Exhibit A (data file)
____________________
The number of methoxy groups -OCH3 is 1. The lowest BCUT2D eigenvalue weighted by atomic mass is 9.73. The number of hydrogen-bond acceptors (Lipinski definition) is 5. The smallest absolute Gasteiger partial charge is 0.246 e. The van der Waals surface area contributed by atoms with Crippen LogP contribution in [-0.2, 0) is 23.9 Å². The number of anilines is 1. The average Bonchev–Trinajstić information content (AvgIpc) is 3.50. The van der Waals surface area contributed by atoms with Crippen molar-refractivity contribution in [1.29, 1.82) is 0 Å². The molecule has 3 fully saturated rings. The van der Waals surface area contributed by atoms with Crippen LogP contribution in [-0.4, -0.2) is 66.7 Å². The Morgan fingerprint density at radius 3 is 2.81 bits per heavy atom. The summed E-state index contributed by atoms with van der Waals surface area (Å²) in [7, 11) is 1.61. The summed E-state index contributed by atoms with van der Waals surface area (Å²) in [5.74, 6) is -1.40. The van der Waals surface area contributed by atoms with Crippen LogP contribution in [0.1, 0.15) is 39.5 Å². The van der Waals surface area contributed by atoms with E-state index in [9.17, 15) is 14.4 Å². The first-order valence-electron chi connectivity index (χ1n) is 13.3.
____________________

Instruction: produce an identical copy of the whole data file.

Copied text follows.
The number of methoxy groups -OCH3 is 1. The lowest BCUT2D eigenvalue weighted by atomic mass is 9.73. The number of hydrogen-bond acceptors (Lipinski definition) is 5. The smallest absolute Gasteiger partial charge is 0.246 e. The van der Waals surface area contributed by atoms with Crippen LogP contribution in [-0.2, 0) is 23.9 Å². The number of anilines is 1. The average Bonchev–Trinajstić information content (AvgIpc) is 3.50. The van der Waals surface area contributed by atoms with Crippen molar-refractivity contribution in [1.29, 1.82) is 0 Å². The molecule has 3 fully saturated rings. The van der Waals surface area contributed by atoms with Crippen LogP contribution in [-0.4, -0.2) is 66.7 Å². The Morgan fingerprint density at radius 3 is 2.81 bits per heavy atom. The summed E-state index contributed by atoms with van der Waals surface area (Å²) in [7, 11) is 1.61. The summed E-state index contributed by atoms with van der Waals surface area (Å²) in [5.74, 6) is -1.40. The van der Waals surface area contributed by atoms with Crippen LogP contribution in [0.1, 0.15) is 39.5 Å². The van der Waals surface area contributed by atoms with E-state index in [9.17, 15) is 14.4 Å². The first-order valence-electron chi connectivity index (χ1n) is 13.3.